The FCC’s E-rate program has been funding classroom internet access for a while, but it’s focused on wired connections; that’s a bit short-sighted in an era where many laptops and tablets are WiFi-only. Agency officials are keenly aware of this need to catch up, as they’ve proposed a plan that uses some of E-rate’s funding for wireless networks in schools and libraries. FCC staffers estimate that they could get over 10 million students online in 2015 through the effort, which would devote both $1 billion and modernize E-rate’s broadband distribution rules.
There’s no guarantee that the proposal will get the green light. However, FCC head Tom Wheeler is pushing hard for action on the proposal this summer — the consequences could be “huge” for students if there’s a delay, he claims. Whether or not the situation is truly that dire, the strategy could go a long way toward connecting kids in class, rather than making them flock to the computer lab.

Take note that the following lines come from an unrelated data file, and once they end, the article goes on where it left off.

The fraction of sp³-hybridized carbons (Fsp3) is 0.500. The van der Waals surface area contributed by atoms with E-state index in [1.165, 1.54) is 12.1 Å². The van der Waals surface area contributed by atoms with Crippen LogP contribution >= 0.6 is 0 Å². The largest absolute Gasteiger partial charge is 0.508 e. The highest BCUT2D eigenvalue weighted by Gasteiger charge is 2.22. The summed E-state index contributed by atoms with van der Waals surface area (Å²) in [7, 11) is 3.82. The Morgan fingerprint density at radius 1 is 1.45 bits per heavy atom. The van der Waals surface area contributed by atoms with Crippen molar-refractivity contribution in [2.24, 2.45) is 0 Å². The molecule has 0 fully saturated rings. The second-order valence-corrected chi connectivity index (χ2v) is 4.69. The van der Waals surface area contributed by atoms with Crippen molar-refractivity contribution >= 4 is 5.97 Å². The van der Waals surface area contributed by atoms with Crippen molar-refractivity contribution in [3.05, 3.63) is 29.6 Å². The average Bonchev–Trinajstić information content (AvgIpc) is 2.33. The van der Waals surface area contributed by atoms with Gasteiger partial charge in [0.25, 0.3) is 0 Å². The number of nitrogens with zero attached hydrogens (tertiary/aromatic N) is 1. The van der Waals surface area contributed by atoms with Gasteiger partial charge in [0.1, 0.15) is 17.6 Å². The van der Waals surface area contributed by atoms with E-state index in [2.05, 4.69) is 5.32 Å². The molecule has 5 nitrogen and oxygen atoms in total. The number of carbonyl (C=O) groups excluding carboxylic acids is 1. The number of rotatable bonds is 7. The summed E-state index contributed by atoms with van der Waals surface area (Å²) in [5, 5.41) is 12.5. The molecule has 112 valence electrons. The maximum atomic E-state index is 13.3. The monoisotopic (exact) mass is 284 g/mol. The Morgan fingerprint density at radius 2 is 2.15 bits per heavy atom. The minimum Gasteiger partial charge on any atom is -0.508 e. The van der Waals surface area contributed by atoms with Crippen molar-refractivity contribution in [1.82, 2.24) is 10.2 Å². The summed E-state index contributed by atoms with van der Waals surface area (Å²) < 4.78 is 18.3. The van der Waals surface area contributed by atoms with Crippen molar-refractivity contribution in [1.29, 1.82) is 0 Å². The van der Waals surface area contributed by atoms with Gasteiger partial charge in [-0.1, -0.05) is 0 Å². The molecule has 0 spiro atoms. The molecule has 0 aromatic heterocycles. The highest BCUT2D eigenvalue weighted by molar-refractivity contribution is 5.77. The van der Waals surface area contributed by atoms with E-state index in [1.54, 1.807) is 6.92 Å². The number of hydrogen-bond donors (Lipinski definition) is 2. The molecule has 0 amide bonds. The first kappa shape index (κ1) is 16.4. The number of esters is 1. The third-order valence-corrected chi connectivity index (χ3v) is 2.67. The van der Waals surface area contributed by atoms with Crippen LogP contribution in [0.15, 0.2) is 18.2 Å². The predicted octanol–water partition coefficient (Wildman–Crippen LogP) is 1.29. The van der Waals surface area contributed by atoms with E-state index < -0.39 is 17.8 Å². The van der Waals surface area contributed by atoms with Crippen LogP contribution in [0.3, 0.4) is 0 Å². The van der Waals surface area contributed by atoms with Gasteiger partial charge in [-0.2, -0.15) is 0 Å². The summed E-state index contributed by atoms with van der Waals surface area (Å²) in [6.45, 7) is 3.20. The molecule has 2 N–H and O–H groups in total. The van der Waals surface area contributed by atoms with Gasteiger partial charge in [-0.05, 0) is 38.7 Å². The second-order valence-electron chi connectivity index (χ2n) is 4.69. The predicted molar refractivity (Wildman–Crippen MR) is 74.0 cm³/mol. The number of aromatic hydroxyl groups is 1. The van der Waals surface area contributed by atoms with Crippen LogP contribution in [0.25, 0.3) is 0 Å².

[Image credit; Johan Larsson, Flickr]
Filed under: Networking, Internet
Source: FCC (1), (2)